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Holiday Reading

November 28, 2015

We occasionally post about a topic that has nothing to do with music, tech or policy.  Here’s a few ideas for holiday reading, some new some not.  If these titles seem a bit serious, well we live in serious times deserving of reflective mentation.

Winter is Coming by Garry Kasparov.  An important new book by the former world chess champion who is now one of the most determined opponents of the Putin autocracy.  He was beaten and arrested at the Pussy Riot punk prayer event in Moscow.

Scoop, by Evelyn Waugh.  If you only know Evelyn Waugh from Brideshead Revisited, you’re missing a lot.  Scoop is hands down one of the funniest send ups of modern media ever written, notwithstanding it was first published in 1938.  Waugh chronicles the machinations of Lord Copper, owner of The Daily Beast (yes, that’s right) and a host of others with Waugh’s own magical touch of character reanimation.  You might never know he served with The Blues.

The Future of Violence: Robots and Germs, Hackers and Drones–Confronting a New Age of Threat by Benjamin Wittes and Gabriella Blum.  A fantastic journey into the contemporary world of anonymous violence facilitated by technology.  I got your self driving car right here.

Greenmantle by John Buchan.  An oldie but goodie yarn by the father of the spy novel featuring Richard Hannay in a WWI era clash between jihadis and the stiff upper lip.  The sequel to The 39 Steps.  I’ve always thought Hitchcock should have filmed this one instead.

Ghost Fleet: A Novel of the Next World War by P.W. Singer and August Cole.  Just to show we recognize talent where talent shows itself, a novel co-written by P.W. Singer, the brilliant military strategist and commentator on the ethics of machine warfare who now works for Google at the New America Foundation.  While the book may seem futuristic, there isn’t anything in it that is not a currently existing technology–given that the general theme is China’s attack on the United States, that should give pause.  If you are on your toes, you will recognize some of the “fictionalized” events as based on news stories you may have read.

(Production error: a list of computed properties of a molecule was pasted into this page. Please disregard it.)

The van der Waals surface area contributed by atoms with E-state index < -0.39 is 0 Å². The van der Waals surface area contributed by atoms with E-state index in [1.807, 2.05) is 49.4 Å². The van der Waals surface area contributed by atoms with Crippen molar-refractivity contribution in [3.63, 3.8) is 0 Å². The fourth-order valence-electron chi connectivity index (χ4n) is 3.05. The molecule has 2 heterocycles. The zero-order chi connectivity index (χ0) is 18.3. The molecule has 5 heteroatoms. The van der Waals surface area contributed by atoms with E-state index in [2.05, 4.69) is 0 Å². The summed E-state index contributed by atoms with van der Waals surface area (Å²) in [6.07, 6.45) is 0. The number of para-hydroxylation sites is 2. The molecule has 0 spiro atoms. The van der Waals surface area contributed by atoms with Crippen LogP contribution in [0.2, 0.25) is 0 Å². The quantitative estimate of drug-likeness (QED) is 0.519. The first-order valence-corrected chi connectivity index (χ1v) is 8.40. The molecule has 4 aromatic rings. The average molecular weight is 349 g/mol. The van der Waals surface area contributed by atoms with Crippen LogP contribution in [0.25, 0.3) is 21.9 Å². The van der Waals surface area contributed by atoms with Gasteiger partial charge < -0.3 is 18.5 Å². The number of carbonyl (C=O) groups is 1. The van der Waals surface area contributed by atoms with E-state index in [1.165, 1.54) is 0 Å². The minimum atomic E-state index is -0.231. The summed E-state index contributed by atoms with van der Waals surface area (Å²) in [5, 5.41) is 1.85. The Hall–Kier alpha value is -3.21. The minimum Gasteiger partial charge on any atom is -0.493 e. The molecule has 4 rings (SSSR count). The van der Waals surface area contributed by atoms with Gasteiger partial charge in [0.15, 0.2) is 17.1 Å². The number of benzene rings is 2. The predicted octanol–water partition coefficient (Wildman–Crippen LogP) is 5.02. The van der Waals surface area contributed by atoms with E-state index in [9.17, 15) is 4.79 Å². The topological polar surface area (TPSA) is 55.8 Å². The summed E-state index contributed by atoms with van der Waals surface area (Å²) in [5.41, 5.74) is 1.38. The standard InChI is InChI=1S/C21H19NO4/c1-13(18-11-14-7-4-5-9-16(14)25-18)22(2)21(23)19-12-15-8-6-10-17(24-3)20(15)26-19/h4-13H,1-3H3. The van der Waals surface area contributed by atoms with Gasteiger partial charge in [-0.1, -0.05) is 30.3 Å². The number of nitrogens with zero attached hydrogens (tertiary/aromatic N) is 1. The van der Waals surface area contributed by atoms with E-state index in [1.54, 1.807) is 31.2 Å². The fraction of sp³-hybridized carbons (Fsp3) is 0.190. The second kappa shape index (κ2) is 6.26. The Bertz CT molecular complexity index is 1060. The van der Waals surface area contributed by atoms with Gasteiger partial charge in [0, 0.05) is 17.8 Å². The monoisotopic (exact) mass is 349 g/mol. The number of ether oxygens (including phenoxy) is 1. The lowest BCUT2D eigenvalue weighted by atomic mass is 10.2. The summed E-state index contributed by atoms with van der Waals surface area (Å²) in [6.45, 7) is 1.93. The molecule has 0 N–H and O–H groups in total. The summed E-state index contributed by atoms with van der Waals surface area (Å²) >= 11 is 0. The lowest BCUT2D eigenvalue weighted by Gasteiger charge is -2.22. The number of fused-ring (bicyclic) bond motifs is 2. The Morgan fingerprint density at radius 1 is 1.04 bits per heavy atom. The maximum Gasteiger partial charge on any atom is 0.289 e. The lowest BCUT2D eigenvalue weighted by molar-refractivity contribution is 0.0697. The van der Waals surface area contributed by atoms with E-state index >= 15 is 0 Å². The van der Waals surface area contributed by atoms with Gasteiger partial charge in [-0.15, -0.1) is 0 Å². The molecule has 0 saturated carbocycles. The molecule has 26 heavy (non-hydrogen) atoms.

The Complete Personal Memoirs of Ulysses S. Grant.  If you’re a Civil War student, this is a wonderful if grisly book told by a great strategist and complex man who today would have great difficulty becoming either a general officer or President.  His narrative of Civil War battles at which he commanded (such as the siege of Vicksburg) is illuminating.

The New Nobility: The Restoration of Russia’s Security State and the Enduring Legacy of the KGB by Andrei Soldatov and Irina Borogan.  If you have any desire to understand Vladimir Putin, read this book.  Written by the proprietors of the Agentura.ru website, the authors bring a local perspective and extraordinary analysis worthy of those people who work across the river.  Soldatov and Borogan trace the devolution of the KGB and evolution of the Federal Security Service of the Russian Federation (FSB).  Excellent factual analysis of the Nord-Ost and Beslan school massacres.

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Deadline Artists or Deadline Artists: Scandals, Tragedies & Triumphs, each edited by John P. Avalon, Jesse Angelo and Errol Louis.  Every blogger should own and read and reread these excellent collections of newspaper columns.  No writer in these volumes would get a “tl/dr”.  The collections include columns by authors like Ernest Hemingway, Nora Ephron, Mark Twain, Mike Royko, Jimmy Breslin and of course the great H.L. Mencken.  The best example of what good comes of barriers of space and time.

Night Flight by Antoine de Saint-Exupery.  Saint-Exupery’s breakthrough novel from his time in 1929 establishing air mail routes in South America.  The next time you’re on an airliner at night imagine how the experience might differ without the radar and radio, forget the autopilot and fly by wire operations.  And then there’s the gasoline part.  Not to mention flying the Andes Mountains.  At night.  Oh, and the heating.

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The Little Prince is his other book.  He disappeared while flying a reconnoissance mission in the Free French Air Force from Corsica in 1944, but has a plaque in his memory in the Pantheon.  Altogether not bad for a college dropout.

Hitch-22: A Memoir by Christopher Hitchens. I always adored the late Christopher Hitchens and love this biographical memoir.  If you don’t know his work or life, just cruise around on YouTube and you will find some of his noteworthy performances.  I recommend as an introduction the Hitchens-William F. Buckley, Jr. debate which is young Christopher at his most devilish.  A confirmed atheist, you get the flavor from this one which might be a bit of blasphemy in the season of hope, but there it is.

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